Roof hardware quiz

What is this, where and how should it be installed and what’s it’s purpose?

(hint: its ommision is widespread across North America and results in improper structural conditions)


Roof Truss Clip

And what does Steven win?

I just answered that on issue dealing with your question about trusses. (laugh)

That fact is though, you rarely ever see them…and many times they are not practical depending on the camber the manufacturer puts on the bottom chord…you end up getting call backs about cracks in the tape joints between wall and ceiling. See previous post.

Steven wins the truss clip!

Steven, you can collect your truss clip any time by flying to Lagos, Nigeria and taking a taxi to the west end of Nnamdi Azikawi Rd. Look for a red house. Sorry I can’t be more specific but none of the buildings in Lagos have addresses.

Take a nail-puller and hammer with you becuase that clip is holding up one corner of the house.


Most trusses are designed to not touch interior walls. In CA, interior walls had 1x4 top plates to avoid this. If the trusses bear on interior walls, theoretically, it can create two problems.

  1. Where trusses touch interior walls, they’re carrying point loads on parts of the truss which were not designed to bear a load. Failure should show up as truss deformation.

  2. Walls which were not designed as bearing walls have suddenly become bearing walls because they have roof load transferred to them. Failure should show up as cracking in the wall drywall.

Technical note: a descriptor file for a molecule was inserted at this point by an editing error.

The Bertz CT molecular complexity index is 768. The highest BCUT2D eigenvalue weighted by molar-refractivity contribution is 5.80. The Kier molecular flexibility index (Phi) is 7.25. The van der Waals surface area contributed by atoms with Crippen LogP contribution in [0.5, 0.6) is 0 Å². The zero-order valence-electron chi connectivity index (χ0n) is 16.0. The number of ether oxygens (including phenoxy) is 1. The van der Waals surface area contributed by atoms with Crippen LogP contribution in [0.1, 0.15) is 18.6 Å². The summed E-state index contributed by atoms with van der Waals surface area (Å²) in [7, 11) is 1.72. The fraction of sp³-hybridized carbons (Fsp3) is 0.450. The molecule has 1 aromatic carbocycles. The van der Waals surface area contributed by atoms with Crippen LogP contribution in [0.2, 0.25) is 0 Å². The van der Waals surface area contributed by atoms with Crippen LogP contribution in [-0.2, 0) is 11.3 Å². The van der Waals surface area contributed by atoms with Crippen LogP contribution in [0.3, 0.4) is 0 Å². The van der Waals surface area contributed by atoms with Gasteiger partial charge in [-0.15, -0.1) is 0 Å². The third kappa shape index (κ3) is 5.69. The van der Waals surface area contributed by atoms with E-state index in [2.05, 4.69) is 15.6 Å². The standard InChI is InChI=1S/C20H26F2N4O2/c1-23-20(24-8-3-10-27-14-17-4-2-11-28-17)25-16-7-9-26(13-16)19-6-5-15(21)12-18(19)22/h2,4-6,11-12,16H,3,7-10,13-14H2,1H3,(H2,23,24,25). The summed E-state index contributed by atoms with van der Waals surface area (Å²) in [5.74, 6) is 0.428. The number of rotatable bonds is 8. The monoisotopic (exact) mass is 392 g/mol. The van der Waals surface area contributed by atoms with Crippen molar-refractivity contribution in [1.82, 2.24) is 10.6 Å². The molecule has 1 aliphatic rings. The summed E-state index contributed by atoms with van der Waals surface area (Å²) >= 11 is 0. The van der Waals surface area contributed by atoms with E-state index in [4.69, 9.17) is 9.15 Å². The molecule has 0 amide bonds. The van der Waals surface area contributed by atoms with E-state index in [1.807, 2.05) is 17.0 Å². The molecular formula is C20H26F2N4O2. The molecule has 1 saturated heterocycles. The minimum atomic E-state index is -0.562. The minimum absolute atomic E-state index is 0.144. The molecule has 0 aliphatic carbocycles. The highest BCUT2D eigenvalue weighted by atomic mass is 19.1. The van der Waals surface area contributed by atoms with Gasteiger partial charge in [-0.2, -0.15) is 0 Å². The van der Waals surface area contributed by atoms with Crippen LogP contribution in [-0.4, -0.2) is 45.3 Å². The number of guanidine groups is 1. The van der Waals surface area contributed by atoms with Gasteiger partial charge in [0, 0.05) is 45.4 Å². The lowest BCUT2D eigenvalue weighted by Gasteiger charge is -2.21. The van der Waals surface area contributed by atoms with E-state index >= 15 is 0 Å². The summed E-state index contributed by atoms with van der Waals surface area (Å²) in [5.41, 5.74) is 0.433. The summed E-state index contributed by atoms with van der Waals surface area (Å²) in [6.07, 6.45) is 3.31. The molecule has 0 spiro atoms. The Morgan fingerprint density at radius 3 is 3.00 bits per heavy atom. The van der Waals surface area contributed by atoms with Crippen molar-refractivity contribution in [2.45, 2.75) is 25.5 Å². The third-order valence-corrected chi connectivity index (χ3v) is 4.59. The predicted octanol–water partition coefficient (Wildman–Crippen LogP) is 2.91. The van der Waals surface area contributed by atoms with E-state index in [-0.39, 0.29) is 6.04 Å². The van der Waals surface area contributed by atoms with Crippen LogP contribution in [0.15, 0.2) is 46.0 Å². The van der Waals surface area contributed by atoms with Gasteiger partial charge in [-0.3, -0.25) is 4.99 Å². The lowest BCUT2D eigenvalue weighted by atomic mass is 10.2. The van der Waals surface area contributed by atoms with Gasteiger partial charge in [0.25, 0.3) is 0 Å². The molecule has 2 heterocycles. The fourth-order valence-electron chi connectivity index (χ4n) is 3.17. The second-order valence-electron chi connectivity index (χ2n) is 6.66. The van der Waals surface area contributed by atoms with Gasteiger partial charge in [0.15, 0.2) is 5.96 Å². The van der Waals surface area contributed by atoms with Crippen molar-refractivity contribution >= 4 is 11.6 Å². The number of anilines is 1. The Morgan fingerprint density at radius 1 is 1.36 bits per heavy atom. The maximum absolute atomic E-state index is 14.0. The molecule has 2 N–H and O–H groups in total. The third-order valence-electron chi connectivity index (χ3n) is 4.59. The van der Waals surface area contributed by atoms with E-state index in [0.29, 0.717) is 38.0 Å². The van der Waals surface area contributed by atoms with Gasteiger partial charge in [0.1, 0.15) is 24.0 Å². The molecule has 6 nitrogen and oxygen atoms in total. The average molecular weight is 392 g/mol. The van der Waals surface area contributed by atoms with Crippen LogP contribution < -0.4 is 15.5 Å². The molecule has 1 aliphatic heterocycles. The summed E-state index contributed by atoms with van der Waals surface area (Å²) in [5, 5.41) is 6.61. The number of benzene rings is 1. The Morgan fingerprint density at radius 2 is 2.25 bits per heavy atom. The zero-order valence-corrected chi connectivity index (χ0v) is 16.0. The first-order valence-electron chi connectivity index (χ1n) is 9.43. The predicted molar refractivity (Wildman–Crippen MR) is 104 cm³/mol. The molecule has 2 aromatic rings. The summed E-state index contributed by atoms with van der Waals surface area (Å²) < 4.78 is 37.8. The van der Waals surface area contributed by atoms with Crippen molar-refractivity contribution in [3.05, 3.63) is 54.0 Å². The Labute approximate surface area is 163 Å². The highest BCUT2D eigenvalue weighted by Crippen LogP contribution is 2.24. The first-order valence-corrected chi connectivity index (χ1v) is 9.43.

The purpose of the truss clips is to tie interior walls to trusses to help stabilize those walls and keep the bottom chords of trusses aligned.
Clips are tall so they can span the gap between the top of the wall and the bottom of the truss. The tall side is slotted to allow for movement. Nails are not sunk all the way, which allows the bottom chord of the truss to flex, although obviously much movement will split drywall tape.

Almost every house with trusses I look at here has the bottom chord resting on (and toe-nailed to) the interior walls. I only call visible failure unless it’s a new home, then I mention it, but don’t make a big deal out of it because I never see failure. But that’s just here.

I just spoke with a friend who’s a general contractor in Califormia. He told me that yes, we used to put 1x4 top plates on walls to avoid contact with interior walls, but they stopped doing it for a while and after some “exploding truss” events, building insepctors are now calling contractors on truss contact with inside walls and forcing them to make corrections.
My friend was told this by a county building inspector in Ventura County, CA

If it hasn’t moved in a longtime it’s probably OK unless something happens to change things. Something like excavating footings for an addition causing the existing exterior footings to sag a little, or a burst water main or gutter failure or…